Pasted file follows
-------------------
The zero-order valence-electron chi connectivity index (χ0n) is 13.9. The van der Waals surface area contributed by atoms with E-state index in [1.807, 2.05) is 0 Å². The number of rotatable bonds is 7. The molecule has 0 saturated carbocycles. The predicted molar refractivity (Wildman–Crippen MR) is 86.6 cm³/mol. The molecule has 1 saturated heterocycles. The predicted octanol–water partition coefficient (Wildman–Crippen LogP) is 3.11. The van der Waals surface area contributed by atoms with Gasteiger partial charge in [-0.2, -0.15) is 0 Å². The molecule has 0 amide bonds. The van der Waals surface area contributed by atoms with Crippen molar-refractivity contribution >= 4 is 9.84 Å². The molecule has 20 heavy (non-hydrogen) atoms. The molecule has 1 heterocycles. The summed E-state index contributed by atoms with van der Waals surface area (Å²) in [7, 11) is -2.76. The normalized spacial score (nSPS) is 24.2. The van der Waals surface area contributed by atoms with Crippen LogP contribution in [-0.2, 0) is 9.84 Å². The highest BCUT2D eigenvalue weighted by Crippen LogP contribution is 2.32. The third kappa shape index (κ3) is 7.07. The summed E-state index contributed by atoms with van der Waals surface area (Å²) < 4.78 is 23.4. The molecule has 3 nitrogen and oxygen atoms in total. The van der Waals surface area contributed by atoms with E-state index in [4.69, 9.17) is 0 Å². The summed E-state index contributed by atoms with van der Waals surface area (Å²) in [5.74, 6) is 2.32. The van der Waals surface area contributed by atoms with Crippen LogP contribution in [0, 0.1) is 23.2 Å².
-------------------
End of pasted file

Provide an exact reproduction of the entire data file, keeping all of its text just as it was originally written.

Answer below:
The zero-order valence-electron chi connectivity index (χ0n) is 13.9. The van der Waals surface area contributed by atoms with E-state index in [1.807, 2.05) is 0 Å². The number of rotatable bonds is 7. The molecule has 0 saturated carbocycles. The predicted molar refractivity (Wildman–Crippen MR) is 86.6 cm³/mol. The molecule has 1 saturated heterocycles. The predicted octanol–water partition coefficient (Wildman–Crippen LogP) is 3.11. The van der Waals surface area contributed by atoms with Gasteiger partial charge in [-0.2, -0.15) is 0 Å². The molecule has 0 amide bonds. The van der Waals surface area contributed by atoms with Crippen molar-refractivity contribution >= 4 is 9.84 Å². The molecule has 20 heavy (non-hydrogen) atoms. The molecule has 1 heterocycles. The summed E-state index contributed by atoms with van der Waals surface area (Å²) in [7, 11) is -2.76. The normalized spacial score (nSPS) is 24.2. The van der Waals surface area contributed by atoms with Crippen LogP contribution in [-0.2, 0) is 9.84 Å². The highest BCUT2D eigenvalue weighted by Crippen LogP contribution is 2.32. The third kappa shape index (κ3) is 7.07. The summed E-state index contributed by atoms with van der Waals surface area (Å²) < 4.78 is 23.4. The molecule has 3 nitrogen and oxygen atoms in total. The van der Waals surface area contributed by atoms with E-state index in [4.69, 9.17) is 0 Å². The summed E-state index contributed by atoms with van der Waals surface area (Å²) in [5.74, 6) is 2.32. The van der Waals surface area contributed by atoms with Crippen LogP contribution in [0, 0.1) is 23.2 Å².